Saturday, May 19, 2012

Lack of Drive? Theacrine Will Get You Going - Every Day! Camellia Kucha Alkaloid Acts via Dopamine and Adenosine

Image 1: Coffee vs. tea, if it comes to the persistent dopaminergic "get going" effect it appears that a hitherto hardly known tea variety, Camellia Kucha has the edge on the #1 average westerner's #1 morning drink.
Caffeine is the #1 drug for anyone looking for that little extra of burst of energy and yet there are people who claim they would kill for their morning coffee, while others swear by having one cup right before bed to keep the blood sugar levels from dropping during the night. Whatever your personal preference may be, it probably did not escape your notice that cup no.10,000 does not exert the same magic as cup  no. 10, decades ago. The reason for that is a pretty rapid habituation effect, the extend of which varies remarkably from person to person.If you do belong to the vast majority of people for whom  the morning coffee has become more of an entrenched habit than an energizer, you will therefore probably be interested in the results of a recent study by Allison A. Feduccia and her colleagues from the Ernest Gallo Clinic and Research Center at the University of California at San Francisco, the School of Life Sciences at the San Yat-sen University in China and the Nutritional Science and Toxicology Department at the University of California (Feduccia. 2012).

Theacrine the non-sensitizing, no-tolerance locomotor activator from Camellia kucha

Feduccia et al. have been able to show that the intra-peritoneal administratoin of the human equivalent of 8mg/kg theacrine (1,2,7,9-tetramethyluric acid) a naturally occurring purine alkaloid with structural similarities to caffeine and established anti-inflammatory and analgesic (=pain reducing), as well as anti-depressant effects (Wang. 2010; Xie. 2009), boosts the physical activity of rodents by more than 130% (note: since i.p. injection have a higher bioavailability you better make the HED 10+mg/kg, if you want to see similar results; this is all the more true, in view of the fact that the lower 4mg/kg equivalent did not produce significant increases in motor activity in the study at hand).
Figure 1: Increase in locomotor activity after intra-peritoneal administration of the 24 or 48mg/kg Theacrine (human equivaled, HED: 4mg/kg or 8mg/kg; data adapted from Feduccia. 2012)
As the data in figure 1 shows the effects, which are mediated via adenosinergic (A1 and A2A) and dopaminergic (D1 & D2) pathways were pronounced yet not statistically significant in the low dose (human equivalent for 80kg ~ 320mg) group and highly significant (p < 0.01 ambulatory distance; p < 0.001 stereotypic counts) in the high dose group.

Nice, but what exactly is the advantage over caffeine?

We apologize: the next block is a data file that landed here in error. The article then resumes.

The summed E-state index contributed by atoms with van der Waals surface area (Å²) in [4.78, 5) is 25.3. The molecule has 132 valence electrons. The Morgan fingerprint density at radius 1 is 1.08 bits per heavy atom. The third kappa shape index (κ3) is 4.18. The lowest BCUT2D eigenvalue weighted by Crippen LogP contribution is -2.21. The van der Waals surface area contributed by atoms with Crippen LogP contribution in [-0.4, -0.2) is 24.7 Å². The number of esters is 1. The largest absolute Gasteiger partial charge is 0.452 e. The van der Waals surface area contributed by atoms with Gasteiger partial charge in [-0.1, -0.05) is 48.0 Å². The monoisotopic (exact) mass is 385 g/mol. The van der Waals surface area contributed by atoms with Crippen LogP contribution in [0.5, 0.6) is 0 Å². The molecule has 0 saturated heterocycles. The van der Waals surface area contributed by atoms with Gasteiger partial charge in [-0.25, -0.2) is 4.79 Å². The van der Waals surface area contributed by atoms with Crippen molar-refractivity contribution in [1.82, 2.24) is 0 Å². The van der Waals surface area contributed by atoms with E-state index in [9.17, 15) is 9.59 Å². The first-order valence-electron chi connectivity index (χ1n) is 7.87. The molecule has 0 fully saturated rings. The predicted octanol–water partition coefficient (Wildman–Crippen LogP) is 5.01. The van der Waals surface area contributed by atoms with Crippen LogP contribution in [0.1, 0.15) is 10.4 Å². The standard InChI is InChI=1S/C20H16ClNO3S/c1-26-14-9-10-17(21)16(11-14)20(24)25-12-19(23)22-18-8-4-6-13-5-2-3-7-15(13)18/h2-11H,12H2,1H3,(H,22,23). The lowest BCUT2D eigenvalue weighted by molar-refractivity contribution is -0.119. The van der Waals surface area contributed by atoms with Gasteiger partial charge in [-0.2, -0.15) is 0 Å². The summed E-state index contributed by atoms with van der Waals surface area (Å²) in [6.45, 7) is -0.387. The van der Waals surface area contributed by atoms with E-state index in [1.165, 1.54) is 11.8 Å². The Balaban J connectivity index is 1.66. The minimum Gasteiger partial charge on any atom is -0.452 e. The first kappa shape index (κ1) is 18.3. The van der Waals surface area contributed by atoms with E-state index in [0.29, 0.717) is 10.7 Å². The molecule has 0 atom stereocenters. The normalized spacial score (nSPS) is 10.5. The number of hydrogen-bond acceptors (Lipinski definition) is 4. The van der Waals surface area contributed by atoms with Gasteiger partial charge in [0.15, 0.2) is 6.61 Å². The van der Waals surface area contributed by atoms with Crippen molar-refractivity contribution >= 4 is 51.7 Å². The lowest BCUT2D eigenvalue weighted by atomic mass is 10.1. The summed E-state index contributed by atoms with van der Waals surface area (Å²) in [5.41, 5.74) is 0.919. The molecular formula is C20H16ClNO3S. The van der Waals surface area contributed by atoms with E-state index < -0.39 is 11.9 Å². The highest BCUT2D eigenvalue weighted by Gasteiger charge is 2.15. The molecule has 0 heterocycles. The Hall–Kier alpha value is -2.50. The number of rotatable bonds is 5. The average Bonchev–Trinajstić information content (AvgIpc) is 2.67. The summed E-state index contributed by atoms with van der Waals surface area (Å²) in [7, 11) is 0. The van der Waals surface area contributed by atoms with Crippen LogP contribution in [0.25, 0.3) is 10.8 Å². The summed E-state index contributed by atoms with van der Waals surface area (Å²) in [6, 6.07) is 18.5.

In order to be able to give you a better idea of the actual effect size, as well as to underline the importance of the fact that even after 7 days of repeated administration, the locomotor activity counts did not change compared to day 1, I plotted data from a similar study on the effects of a low-dose of oral caffeine (HED ~280mg) on the locomotor activity of rats (Ball. 2009).
Figure 2: Ambulatory distance at day 1 and day 4 with and without daily administration of 3.5mg/kg caffeine (Ball. 2009).
As you can see in figure 2 the effects of caffeine are not only less pronounced, the sensitization effect is in fact so pronounced that after only 4 days, the rodents actually needed their daily dose of caffeine to get going - and even with it, their locomotor activity decreased by - 26% compared to baseline. Now compare that to the persistent +167% increase in locomotor activity (likewise measured by ambulatory distance) with theacrine and tell me which one would be more likely to get you through week after week of your demanding day work?
Update (05-20-2012): In response to questions on Facebook and the comment area, here on the SuppVersity, a brief summary of my formerly not mentioned, since unsuccessful attempts to identify whether or not you can buy this tea in the US or Europe. It appears as if, "Kucha" was a certain variety of the assamica variety of camellia sinensis. The latter is very commonly used in black teas, but the "Kucha" variety is probably the one with the highest theacrine content. According to Ye et al. it does contain 1.3-3.6% of the alkaloid in dried leaves - the exact content varied with season and the part of the leaves that was analyzed (Ye. 2003). If we assume a maximal extraction rate of ~80% in hot water, this would mean that a cup of tea brewed with a 2g bag could contain ~20,8-57,6mg of theacrine, which is obviously way too little to be effective. Which would make theacrine a potential candidate for a nutritional supplement - yet probably nothing you can ingest in significant amounts from your diet alone.

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    behavioral sensitization in rats. Pharmacol Rep. 2011 Nov;63(6):1560-3. PubMed
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  • F. Wang Y, Yang X, Zheng X, Li J, Ye C, Song X. Theacrine, a purine alkaloid with anti-inflammatory and analgesic activities. Fitoterapia 2010;81:627–31.
  • Xie G, Wu M, Huang Y, Cao Y, Lai-dong L, He-liangl Z, et al. Experimental study of
    theacrine on antidepressant effects. Chin Pharmacol Bull 2009.
  • Ye Chuangxing, Hiroshi A, Zheng Xinqiang, Wang Xiujuan, Gao Kun, Zhang Hongda. New discovery of pattern of purine alkaloids in wild tea trees. Zhongshan da xue xue Bao. Zi ran ke xue ban = Acta Scientiarum Naturalium Universitatis Sunyatseni. 2003, 42(1):62-65